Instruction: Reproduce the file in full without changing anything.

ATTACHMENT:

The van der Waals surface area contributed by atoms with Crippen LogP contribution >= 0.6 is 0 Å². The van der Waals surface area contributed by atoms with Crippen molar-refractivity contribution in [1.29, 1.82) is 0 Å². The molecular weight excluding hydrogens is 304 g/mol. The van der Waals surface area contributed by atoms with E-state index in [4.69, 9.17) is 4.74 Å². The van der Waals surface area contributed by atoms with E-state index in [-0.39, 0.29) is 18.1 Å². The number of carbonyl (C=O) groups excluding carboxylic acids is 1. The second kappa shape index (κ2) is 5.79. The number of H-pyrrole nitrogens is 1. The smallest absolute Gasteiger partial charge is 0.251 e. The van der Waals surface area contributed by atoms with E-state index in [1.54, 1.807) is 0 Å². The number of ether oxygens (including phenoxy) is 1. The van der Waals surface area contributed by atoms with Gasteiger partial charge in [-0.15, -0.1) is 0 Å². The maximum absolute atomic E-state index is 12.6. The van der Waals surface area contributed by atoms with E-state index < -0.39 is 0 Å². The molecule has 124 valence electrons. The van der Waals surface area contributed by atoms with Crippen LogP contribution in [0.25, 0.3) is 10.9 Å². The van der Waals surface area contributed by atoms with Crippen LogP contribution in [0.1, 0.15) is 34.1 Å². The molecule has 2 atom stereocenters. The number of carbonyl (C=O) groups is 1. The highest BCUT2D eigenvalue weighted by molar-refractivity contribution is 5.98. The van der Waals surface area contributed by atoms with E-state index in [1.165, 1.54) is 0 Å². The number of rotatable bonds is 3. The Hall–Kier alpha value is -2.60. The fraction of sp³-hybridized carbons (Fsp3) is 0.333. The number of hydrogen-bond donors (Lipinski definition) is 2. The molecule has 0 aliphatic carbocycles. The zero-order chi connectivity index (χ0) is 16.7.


The van der Waals surface area contributed by atoms with Crippen LogP contribution >= 0.6 is 0 Å². The van der Waals surface area contributed by atoms with Crippen molar-refractivity contribution in [1.29, 1.82) is 0 Å². The molecular weight excluding hydrogens is 304 g/mol. The van der Waals surface area contributed by atoms with E-state index in [4.69, 9.17) is 4.74 Å². The van der Waals surface area contributed by atoms with E-state index in [-0.39, 0.29) is 18.1 Å². The number of carbonyl (C=O) groups excluding carboxylic acids is 1. The second kappa shape index (κ2) is 5.79. The number of H-pyrrole nitrogens is 1. The smallest absolute Gasteiger partial charge is 0.251 e. The van der Waals surface area contributed by atoms with E-state index in [1.54, 1.807) is 0 Å². The number of ether oxygens (including phenoxy) is 1. The van der Waals surface area contributed by atoms with Gasteiger partial charge in [-0.15, -0.1) is 0 Å². The maximum absolute atomic E-state index is 12.6. The van der Waals surface area contributed by atoms with E-state index < -0.39 is 0 Å². The molecule has 124 valence electrons. The van der Waals surface area contributed by atoms with Crippen LogP contribution in [0.25, 0.3) is 10.9 Å². The van der Waals surface area contributed by atoms with Crippen LogP contribution in [0.1, 0.15) is 34.1 Å². The molecule has 2 atom stereocenters. The number of carbonyl (C=O) groups is 1. The highest BCUT2D eigenvalue weighted by molar-refractivity contribution is 5.98. The van der Waals surface area contributed by atoms with E-state index in [1.165, 1.54) is 0 Å². The number of rotatable bonds is 3. The Hall–Kier alpha value is -2.60. The fraction of sp³-hybridized carbons (Fsp3) is 0.333. The number of hydrogen-bond donors (Lipinski definition) is 2. The molecule has 0 aliphatic carbocycles. The zero-order chi connectivity index (χ0) is 16.7.